Did you know there is an International Day of Women Judges? Well, if you don’t, you’re excused – it was only last year, in 2022, that the UN introduced this global celebration on March 10. This day calls attention to the need for gender equality, inclusivity, and respect for human rights in judiciary systems everywhere.
Working in Colombia with women victims of horrible human rights abuses and violence in their own homes, workplaces and communities, I had a glimpse into the reality of shaky and exclusive justice systems. Sadly, access and equality before the law exist mainly on paper in many parts of the world. So, these women were scared and intimidated by the institutions that should be the guardians of their human rights.
Female victims bullied by police officers
More often than not, they were belittled and bullied by male police officers who registered the crimes other men had committed against them. In courtrooms, they were exposed to humiliating examinations by male judges who did not have the slightest notion of what it means to be a female victim in a highly vulnerable, patriarchal context. The pro bono lawyers that defended them to the best of their capabilities were often under serious threat themselves.
That’s why the newly introduced Day of Women Judges is so significant.
Of course, the presence of female judges in itself does not fix broken systems. But it helps to solve an important piece of the puzzle. Women’s representation in the judiciary sends a powerful signal that these judicial institutions reflect the gender distribution in society and are accessible to citizens, men and women alike.
Underrepresented in judicial leadership positions
Although female participation in the judiciary is increasing, women are still underrepresented. And in some countries, they are completely excluded from the judiciary for religious or cultural reasons, or because local traditions prevent them from participating in public roles.
Even in Europe, where more women than men are judges or magistrates in most countries, women represent 41 per cent of the judges in national supreme courts and only 25 per cent of court presidents. As in many economic sectors, women’s progress into senior judicial leadership positions is slow in countries across the globe.
This is mainly due to male-dominated corporate culture and working conditions that are not up-to-date to accommodate women. Often, women judges face additional barriers.
Criticized for being too harsh
In countries where tradition, religion, or culture limit access to public positions for women, making a career in judicial institutions is particularly hard. Here, women judges often face physical or psychological pressure and even threats while they step out of the usual behind-the-scenes role assigned to them.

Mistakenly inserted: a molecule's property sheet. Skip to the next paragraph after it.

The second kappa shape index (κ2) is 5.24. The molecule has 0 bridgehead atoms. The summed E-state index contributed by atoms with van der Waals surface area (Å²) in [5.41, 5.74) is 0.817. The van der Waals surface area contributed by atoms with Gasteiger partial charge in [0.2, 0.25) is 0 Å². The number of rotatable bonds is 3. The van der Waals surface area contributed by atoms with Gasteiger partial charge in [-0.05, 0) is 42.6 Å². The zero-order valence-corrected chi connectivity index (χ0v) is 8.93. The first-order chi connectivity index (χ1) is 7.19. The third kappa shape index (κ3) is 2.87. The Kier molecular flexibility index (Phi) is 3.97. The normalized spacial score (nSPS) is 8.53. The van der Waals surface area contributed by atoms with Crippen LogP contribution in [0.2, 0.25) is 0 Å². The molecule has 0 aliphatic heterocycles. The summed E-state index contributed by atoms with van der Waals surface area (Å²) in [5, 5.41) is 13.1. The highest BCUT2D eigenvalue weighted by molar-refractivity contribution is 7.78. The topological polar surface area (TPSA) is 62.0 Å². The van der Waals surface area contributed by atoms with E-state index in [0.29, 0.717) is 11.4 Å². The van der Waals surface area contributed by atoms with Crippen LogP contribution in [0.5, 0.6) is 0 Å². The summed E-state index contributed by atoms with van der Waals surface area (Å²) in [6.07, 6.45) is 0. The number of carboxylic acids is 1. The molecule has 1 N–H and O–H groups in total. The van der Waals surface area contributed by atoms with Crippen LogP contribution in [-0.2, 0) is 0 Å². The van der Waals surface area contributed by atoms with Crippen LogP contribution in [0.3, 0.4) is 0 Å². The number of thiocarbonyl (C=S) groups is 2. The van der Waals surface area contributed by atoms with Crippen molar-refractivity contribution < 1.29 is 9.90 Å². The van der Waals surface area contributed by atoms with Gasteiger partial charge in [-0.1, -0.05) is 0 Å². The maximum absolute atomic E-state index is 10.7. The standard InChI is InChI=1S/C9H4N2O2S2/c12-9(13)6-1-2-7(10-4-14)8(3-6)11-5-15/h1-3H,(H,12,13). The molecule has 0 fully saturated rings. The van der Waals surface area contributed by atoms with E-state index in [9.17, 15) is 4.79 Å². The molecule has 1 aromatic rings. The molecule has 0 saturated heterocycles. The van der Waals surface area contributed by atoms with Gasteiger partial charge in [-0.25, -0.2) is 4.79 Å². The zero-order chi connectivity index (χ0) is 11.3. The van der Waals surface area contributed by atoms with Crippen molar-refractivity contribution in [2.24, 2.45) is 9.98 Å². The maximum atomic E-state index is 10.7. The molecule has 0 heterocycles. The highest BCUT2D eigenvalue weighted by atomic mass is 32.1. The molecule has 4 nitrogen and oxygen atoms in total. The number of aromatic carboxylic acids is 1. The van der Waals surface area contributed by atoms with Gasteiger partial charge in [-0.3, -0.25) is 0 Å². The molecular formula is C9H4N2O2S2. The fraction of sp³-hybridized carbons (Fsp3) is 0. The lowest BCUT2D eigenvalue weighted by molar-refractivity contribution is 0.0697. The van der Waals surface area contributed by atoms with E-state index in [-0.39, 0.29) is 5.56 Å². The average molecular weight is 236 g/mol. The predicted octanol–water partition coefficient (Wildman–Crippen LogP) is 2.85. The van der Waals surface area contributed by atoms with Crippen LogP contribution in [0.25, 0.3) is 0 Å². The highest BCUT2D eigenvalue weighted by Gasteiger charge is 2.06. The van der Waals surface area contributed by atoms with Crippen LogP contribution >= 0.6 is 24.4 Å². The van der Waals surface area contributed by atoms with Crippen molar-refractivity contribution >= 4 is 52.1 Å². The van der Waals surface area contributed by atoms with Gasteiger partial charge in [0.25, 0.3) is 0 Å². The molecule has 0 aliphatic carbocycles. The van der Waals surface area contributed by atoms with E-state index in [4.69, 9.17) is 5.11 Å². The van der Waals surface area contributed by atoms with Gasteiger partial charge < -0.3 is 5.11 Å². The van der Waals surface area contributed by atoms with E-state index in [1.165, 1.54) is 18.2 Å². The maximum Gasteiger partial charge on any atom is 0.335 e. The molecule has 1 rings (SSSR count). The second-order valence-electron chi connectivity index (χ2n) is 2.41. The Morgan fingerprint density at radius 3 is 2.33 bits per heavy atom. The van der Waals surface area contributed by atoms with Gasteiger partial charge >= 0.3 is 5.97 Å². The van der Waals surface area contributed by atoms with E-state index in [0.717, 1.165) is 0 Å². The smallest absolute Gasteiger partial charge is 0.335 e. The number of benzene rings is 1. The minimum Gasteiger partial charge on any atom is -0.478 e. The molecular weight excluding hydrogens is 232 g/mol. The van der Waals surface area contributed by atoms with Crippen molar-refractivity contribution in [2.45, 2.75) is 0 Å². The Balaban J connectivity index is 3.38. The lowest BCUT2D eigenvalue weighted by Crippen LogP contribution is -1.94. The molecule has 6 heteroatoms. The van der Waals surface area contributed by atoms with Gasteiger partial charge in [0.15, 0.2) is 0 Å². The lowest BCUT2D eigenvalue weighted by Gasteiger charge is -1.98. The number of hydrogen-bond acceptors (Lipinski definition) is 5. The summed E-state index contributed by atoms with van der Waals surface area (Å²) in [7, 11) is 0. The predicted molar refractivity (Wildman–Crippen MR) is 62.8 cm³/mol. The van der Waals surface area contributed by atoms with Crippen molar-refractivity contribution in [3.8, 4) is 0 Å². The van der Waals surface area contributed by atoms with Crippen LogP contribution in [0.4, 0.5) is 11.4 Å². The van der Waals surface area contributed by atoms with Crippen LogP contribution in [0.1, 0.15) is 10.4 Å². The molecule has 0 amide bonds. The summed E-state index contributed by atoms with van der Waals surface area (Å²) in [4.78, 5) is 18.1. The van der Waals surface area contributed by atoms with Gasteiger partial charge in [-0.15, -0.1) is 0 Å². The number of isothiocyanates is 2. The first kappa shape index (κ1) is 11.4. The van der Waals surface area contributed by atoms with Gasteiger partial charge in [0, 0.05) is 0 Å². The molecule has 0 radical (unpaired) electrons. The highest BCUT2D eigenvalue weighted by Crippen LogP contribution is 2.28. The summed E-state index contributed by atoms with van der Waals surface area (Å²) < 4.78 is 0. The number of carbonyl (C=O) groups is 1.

And, as Justice Renate Winter, an international judge at the Residual Special Court for Sierra Leone points out, doing the right thing is difficult. If these women judges decide a case favorably towards a woman, they are often stigmatized for being biased and weak. In other cases, they are criticized for behaving too harshly if they try to come over equally strong or stronger than their male colleagues.
Role models for girls
“Happy is the country that has female and male judges, equally protected by constitutionally granted independence without any need for heroism or bravery,” Judge Renate Winter concludes.
Until then, let’s spotlight women judges around the world and give them a shoutout on their special day. Let them be role models for young girls growing up and female law students, so they will join their ranks and bring inclusion and equality among the guardians of our human rights a step closer.
Will my girl Nina be one of them? She was definitely impressed by our visit to the International Criminal Court (ICC) in The Hague, October 2022 (photo)
Find more awareness days and green & social events on the (free!) FairChange People & Planet Calendar 2023. Download it here
What is the International Day of Women Judges and why was it proclaimed? https://www.un.org/en/observances/women-judges-day
The Global Judicial Integrity Network of the United Nations Office on Drugs and Crime (UNODC) brings together female judges for solidarity and learning: https://www.unodc.org/dohadeclaration/en/news/2021/04/progress-towards-parity-the-representation-of-women-in-the-judiciary.html
The International Association of Women Judges (IAWJ) supports and empowers its global network of women judges to advance gender equality and human rights: https://iawj.org/content.aspx?page_id=22&club_id=882224&module_id=475379
Working towards a legal system reflective of society, with statistics about women in the Judiciary: https://www.oecd.org/gender/data/women-in-the-judiciary-working-towards-a-legal-system-reflective-of-society.htm
Justice Renate Winter, international judge at the Residual Special Court for Sierra Leone, about the difficulties some women judges face: https://www.unodc.org/dohadeclaration/en/news/2021/22/corruption-and-threats-as-a-challenge-to-judicial-integrity-of-women-judges.html